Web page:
After a blog a day from Rome about the ad limina visit, regular readers may wonder what has happened to me. First, this week I paid for my sin of being gone for a week during the height of the confirmation, graduation and anniversary season. Additionally, it seems I broke a leg in Rome on Friday, the last day there. It was confirmed only on Monday of this week with an X-Ray which revealed a “hairline, stress fracture of the right fibbula.” Happily this type of break does not require either a cast or a boot, and one can continue to safely walk on it while it heals itself. Today (Saturday, May 19th) I had ordinations in the morning and a confirmation in the evening and my right leg was telling me at times it was far from pleased with me.
Ordinations this morning were simply wonderful. Deacons Tim Corcoran and Victor Amorose were rousingly welcomed into the priesthood by an almost full Cathedral. I have always been proud of our diocesan ceremonies since arriving here sixteen plus years ago. The music has always been extraordinarily appropriate and beautiful, made so by a succession of very talented music directors. Our diocesan Office of Worship consistently plans and executes a smooth and beautiful ceremony. Add to that the Cathedral staff who knock themselves out for such occasions, and one has the recipe for a successful liturgical experience. For most major diocesan functions such as ordinations and dedications of Churches, I am ably assisted by Father John Tapp, pastor of Holy Family parish in St. Petersburg, himself a graduate with a master’s degree in liturgy from St. John’s University in Collegeville, Minnesota. For Cathedral only functions, a faculty member from St. Petersburg Catholic, John Christian is at my side, anticipating my every move and relieving me as does Father Tapp from worrying about what I should be doing. Behind every successful bishop on ceremonies, there is usually a very capable Master of Ceremonies and today was no exception. In fact, Father Tapp and John Christian make even those being ordained relaxed (well mostly so).
Fathers Amorose and Corcoran were welcomed into the presbyterate by about eighty of our priests (click here to see photos). Ask those present what were the most moving moments and they would likely reply that it is a toss-up between the silent “laying on of hands by the bishop and attending priests” and the singing of the Litany of the Saints while those to be ordained lie flat on the floor.
For myself, there is a moment at the end of the ordination rite itself after all the priests have given the new ordained the “greeting of peace” when I and the President of the Presbyteral Council lead the new fathers to their seats among the presbyters or priests. When seated the congregation without any printed or spoken provocation bursts into long, sustained applause reflecting the joy of this Church that it indeed has now two new priests who have come like the Lord to serve and not to be served. It happens every ordination.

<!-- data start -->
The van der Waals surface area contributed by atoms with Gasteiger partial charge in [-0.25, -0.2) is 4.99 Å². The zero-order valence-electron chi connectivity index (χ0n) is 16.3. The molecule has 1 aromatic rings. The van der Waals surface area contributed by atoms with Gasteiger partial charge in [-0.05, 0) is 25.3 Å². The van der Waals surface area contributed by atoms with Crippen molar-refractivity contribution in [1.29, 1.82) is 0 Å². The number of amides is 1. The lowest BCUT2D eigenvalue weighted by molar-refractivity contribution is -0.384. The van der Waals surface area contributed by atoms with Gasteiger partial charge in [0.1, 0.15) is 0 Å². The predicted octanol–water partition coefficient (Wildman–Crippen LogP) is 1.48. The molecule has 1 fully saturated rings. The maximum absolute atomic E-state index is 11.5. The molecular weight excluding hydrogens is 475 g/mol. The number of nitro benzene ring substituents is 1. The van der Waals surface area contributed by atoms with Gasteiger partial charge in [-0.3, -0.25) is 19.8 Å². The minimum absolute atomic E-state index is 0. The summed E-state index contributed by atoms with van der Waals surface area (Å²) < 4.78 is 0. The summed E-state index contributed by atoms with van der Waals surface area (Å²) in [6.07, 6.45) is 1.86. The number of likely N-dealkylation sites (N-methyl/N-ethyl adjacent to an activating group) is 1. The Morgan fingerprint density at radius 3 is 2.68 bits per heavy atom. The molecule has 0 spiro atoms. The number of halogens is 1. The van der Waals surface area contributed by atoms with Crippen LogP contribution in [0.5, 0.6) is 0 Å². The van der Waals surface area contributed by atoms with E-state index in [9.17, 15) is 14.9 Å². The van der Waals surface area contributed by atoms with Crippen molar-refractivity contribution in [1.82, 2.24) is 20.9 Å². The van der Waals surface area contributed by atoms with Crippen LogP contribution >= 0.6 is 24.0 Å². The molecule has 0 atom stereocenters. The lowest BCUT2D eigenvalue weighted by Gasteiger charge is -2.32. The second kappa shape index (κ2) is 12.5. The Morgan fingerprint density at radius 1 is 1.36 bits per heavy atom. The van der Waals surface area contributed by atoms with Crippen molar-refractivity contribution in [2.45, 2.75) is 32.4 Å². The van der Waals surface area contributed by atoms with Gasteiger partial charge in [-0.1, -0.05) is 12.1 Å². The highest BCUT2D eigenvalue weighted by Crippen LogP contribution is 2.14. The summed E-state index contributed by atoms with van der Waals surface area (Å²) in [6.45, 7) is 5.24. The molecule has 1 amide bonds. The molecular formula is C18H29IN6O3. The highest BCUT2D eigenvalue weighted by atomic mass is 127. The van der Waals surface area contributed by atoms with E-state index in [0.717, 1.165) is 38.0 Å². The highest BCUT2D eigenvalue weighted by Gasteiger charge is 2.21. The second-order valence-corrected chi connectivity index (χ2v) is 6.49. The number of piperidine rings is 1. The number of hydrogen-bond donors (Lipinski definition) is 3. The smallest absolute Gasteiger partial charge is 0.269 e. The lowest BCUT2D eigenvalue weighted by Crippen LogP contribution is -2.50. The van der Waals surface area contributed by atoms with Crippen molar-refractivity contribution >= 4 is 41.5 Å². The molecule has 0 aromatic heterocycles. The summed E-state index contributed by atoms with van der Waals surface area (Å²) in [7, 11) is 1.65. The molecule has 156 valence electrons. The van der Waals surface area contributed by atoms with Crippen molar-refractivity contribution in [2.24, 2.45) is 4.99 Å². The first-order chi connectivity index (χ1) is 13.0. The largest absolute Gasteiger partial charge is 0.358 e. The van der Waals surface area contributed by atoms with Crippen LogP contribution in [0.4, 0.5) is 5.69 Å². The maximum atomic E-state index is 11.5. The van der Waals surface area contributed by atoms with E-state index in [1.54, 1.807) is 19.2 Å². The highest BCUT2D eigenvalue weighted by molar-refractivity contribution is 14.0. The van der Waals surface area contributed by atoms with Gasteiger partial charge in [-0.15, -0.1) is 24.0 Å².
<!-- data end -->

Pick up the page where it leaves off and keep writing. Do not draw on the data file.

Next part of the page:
There are other moments when the assembled signal their joy and approbation as when the bishop accepts the recommendation of those who formed the candidates and the people of God and announces that indeed he will ordain the men to the sacred priesthood.
Again when the new priests receive the greeting of peace at the end of the ordination Rite from the bishop. One is scripted and the other two occasions are simply spontaneous.
No one should think that homilies for these special occasions come easily. They do not. I began to think about what I wished to say during the trip to Rome. The newly ordained pick the readings they want read on their ordination day. I was working right up to midnight last night on the final draft. Whether successful or not, I leave to your judgment but you may read my homily by clicking here or watch a video of it by clicking here. Ordinations and the Chrism Mass have always been the preaching challenge for me during my episcopal ministry. The latter is much harder because the readings are always the same, never vary and one is preaching to about the same 80 deacons and 150 priests.
Fathers Corcoran and Amorose will be great priests. The former is himself a former federal judge in the Bankruptcy Court of the Middle District of Florida. He attended Blessed Pope John XXIII National Seminary (my alma mater) in Weston, Massachusetts for the last four years and has been assigned to Our Lady of Lourdes Catholic Church in Dunedin. Father Amorose started his post-secondary education by spending two years at the University of Central Florida and then finishing his college at St. John Vianney College Seminary in Miami and studying theology as the Regional Seminary of St. Vincent de Paul in Boynton Beach. He has been assigned to St. John Vianney parish on St. Petersburg Beach.
Tonight they are gathering with family and friends and tomorrow they will celebrate their second Masses (their first as principal celebrant) at their home parishes, Sacred Heart, Tampa (Father Corcoran) and Light of Christ parish, Clearwater (Father Amorose). Our beloved Church has today given birth to two new priests with more on the way. God is good.